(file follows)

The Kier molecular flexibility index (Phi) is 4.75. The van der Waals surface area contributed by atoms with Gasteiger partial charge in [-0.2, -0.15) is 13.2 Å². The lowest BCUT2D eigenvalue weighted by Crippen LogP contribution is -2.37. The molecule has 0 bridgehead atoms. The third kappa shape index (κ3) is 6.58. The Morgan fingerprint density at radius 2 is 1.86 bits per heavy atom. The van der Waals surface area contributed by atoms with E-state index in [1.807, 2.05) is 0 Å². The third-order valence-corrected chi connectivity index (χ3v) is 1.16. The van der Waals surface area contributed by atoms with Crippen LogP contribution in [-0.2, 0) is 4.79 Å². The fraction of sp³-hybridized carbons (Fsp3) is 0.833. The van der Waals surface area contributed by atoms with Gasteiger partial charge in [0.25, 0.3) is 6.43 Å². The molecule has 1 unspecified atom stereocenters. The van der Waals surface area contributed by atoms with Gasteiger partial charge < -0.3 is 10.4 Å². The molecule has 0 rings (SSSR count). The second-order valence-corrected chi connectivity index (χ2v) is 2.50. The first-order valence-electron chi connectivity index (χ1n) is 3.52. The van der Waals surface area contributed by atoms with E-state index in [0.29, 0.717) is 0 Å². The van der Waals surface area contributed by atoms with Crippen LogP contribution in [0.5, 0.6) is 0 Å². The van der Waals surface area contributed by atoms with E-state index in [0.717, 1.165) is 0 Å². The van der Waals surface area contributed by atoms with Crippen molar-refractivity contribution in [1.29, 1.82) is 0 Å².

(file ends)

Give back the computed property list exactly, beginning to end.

The Kier molecular flexibility index (Phi) is 4.75. The van der Waals surface area contributed by atoms with Gasteiger partial charge in [-0.2, -0.15) is 13.2 Å². The lowest BCUT2D eigenvalue weighted by Crippen LogP contribution is -2.37. The molecule has 0 bridgehead atoms. The third kappa shape index (κ3) is 6.58. The Morgan fingerprint density at radius 2 is 1.86 bits per heavy atom. The van der Waals surface area contributed by atoms with E-state index in [1.807, 2.05) is 0 Å². The third-order valence-corrected chi connectivity index (χ3v) is 1.16. The van der Waals surface area contributed by atoms with Crippen LogP contribution in [-0.2, 0) is 4.79 Å². The fraction of sp³-hybridized carbons (Fsp3) is 0.833. The van der Waals surface area contributed by atoms with Gasteiger partial charge in [0.25, 0.3) is 6.43 Å². The molecule has 1 unspecified atom stereocenters. The van der Waals surface area contributed by atoms with Gasteiger partial charge < -0.3 is 10.4 Å². The molecule has 0 rings (SSSR count). The second-order valence-corrected chi connectivity index (χ2v) is 2.50. The first-order valence-electron chi connectivity index (χ1n) is 3.52. The van der Waals surface area contributed by atoms with E-state index in [0.29, 0.717) is 0 Å². The van der Waals surface area contributed by atoms with Crippen LogP contribution in [0.5, 0.6) is 0 Å². The van der Waals surface area contributed by atoms with E-state index in [0.717, 1.165) is 0 Å². The van der Waals surface area contributed by atoms with Crippen molar-refractivity contribution in [1.29, 1.82) is 0 Å².